This article has been re-shared from it’s original source, Reason.com
Even as voters in Colorado were backing Hillary Clinton for president and approving new taxes on cigarettes and soda, they soundly rejected a proposal to increase payroll taxes to fund a statewide single-payer healthcare system.
With only a few precincts waiting to be reported on Wednesday morning, more than 79 percent of voters had opposed the initiative.
The single-payer health care system would have provided hospitalization, access to prescription drugs, and most primary and specialty care, but it came with a hefty price tag. Amendment 69 would have increased payroll taxes by 10 percent and generated about $25 billion in annual revenue to fund ColoradoCare.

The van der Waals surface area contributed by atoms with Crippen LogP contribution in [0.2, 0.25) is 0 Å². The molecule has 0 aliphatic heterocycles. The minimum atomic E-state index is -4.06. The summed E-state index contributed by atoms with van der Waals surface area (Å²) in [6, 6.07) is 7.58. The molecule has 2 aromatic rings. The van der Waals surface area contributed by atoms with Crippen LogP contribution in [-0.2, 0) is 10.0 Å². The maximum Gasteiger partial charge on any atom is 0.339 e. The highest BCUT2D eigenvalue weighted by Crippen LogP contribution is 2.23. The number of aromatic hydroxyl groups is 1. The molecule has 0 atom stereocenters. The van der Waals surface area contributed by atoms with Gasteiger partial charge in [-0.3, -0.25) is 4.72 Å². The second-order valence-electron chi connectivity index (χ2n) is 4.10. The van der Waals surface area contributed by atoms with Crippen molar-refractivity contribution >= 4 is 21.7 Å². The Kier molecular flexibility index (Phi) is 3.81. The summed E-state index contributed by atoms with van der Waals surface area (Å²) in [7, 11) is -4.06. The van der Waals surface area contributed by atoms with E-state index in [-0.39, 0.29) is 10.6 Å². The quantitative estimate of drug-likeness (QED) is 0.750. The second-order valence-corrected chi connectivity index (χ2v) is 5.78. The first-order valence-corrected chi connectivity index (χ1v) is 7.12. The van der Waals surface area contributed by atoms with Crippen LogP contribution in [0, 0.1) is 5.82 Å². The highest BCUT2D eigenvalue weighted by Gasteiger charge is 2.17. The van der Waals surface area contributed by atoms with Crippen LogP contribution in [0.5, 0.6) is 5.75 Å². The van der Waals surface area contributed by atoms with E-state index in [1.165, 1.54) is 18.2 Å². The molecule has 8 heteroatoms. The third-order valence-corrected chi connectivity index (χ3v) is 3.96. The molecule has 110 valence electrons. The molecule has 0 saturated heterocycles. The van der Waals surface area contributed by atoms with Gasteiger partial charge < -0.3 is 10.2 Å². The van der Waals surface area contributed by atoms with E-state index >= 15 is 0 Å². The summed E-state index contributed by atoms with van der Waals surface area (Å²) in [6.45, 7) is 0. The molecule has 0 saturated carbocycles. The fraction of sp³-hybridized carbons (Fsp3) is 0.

The defeat was a thorough one. Amendment 69 failed to get even 40 percent of the vote in any Colorado county, according to results reported by Politico.
The city of Boulder became the third municipality in the country to approve a special tax on soda and sugary drinks, but the massive tax increase needed to fund ColoradoCare was too much for residents of the famously progressive part of the state to swallow. The single-payer initiative failed by a margin of nearly 2-to-1 in Boulder County.